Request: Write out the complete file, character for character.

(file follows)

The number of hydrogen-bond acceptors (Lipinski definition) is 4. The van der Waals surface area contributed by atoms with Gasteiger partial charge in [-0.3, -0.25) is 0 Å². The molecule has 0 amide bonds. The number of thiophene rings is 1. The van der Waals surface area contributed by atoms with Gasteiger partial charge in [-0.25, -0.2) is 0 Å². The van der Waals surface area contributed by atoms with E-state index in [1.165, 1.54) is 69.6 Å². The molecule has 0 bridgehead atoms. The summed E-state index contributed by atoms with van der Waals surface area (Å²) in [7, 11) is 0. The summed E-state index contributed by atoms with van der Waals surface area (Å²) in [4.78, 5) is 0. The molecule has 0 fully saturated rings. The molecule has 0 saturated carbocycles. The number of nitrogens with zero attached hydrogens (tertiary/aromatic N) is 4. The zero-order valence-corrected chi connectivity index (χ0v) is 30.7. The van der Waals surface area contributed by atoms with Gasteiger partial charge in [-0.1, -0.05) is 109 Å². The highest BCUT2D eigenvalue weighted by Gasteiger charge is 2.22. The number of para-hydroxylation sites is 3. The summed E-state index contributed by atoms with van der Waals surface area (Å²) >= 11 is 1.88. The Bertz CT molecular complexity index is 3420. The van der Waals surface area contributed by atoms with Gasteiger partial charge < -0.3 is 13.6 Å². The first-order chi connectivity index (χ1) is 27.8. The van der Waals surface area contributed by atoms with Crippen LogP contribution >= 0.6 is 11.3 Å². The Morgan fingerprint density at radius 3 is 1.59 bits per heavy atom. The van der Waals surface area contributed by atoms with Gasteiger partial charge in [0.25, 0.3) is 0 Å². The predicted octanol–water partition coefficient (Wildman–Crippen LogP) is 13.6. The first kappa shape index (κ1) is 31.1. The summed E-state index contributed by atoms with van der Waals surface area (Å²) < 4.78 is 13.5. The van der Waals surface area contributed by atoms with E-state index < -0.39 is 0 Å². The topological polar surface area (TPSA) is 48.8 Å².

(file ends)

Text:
The number of hydrogen-bond acceptors (Lipinski definition) is 4. The van der Waals surface area contributed by atoms with Gasteiger partial charge in [-0.3, -0.25) is 0 Å². The molecule has 0 amide bonds. The number of thiophene rings is 1. The van der Waals surface area contributed by atoms with Gasteiger partial charge in [-0.25, -0.2) is 0 Å². The van der Waals surface area contributed by atoms with E-state index in [1.165, 1.54) is 69.6 Å². The molecule has 0 bridgehead atoms. The summed E-state index contributed by atoms with van der Waals surface area (Å²) in [7, 11) is 0. The summed E-state index contributed by atoms with van der Waals surface area (Å²) in [4.78, 5) is 0. The molecule has 0 fully saturated rings. The molecule has 0 saturated carbocycles. The number of nitrogens with zero attached hydrogens (tertiary/aromatic N) is 4. The zero-order valence-corrected chi connectivity index (χ0v) is 30.7. The van der Waals surface area contributed by atoms with Gasteiger partial charge in [-0.1, -0.05) is 109 Å². The highest BCUT2D eigenvalue weighted by Gasteiger charge is 2.22. The number of para-hydroxylation sites is 3. The summed E-state index contributed by atoms with van der Waals surface area (Å²) >= 11 is 1.88. The Bertz CT molecular complexity index is 3420. The van der Waals surface area contributed by atoms with Gasteiger partial charge < -0.3 is 13.6 Å². The first-order chi connectivity index (χ1) is 27.8. The van der Waals surface area contributed by atoms with Crippen LogP contribution >= 0.6 is 11.3 Å². The Morgan fingerprint density at radius 3 is 1.59 bits per heavy atom. The van der Waals surface area contributed by atoms with Gasteiger partial charge in [0.25, 0.3) is 0 Å². The predicted octanol–water partition coefficient (Wildman–Crippen LogP) is 13.6. The first kappa shape index (κ1) is 31.1. The summed E-state index contributed by atoms with van der Waals surface area (Å²) < 4.78 is 13.5. The van der Waals surface area contributed by atoms with E-state index < -0.39 is 0 Å². The topological polar surface area (TPSA) is 48.8 Å².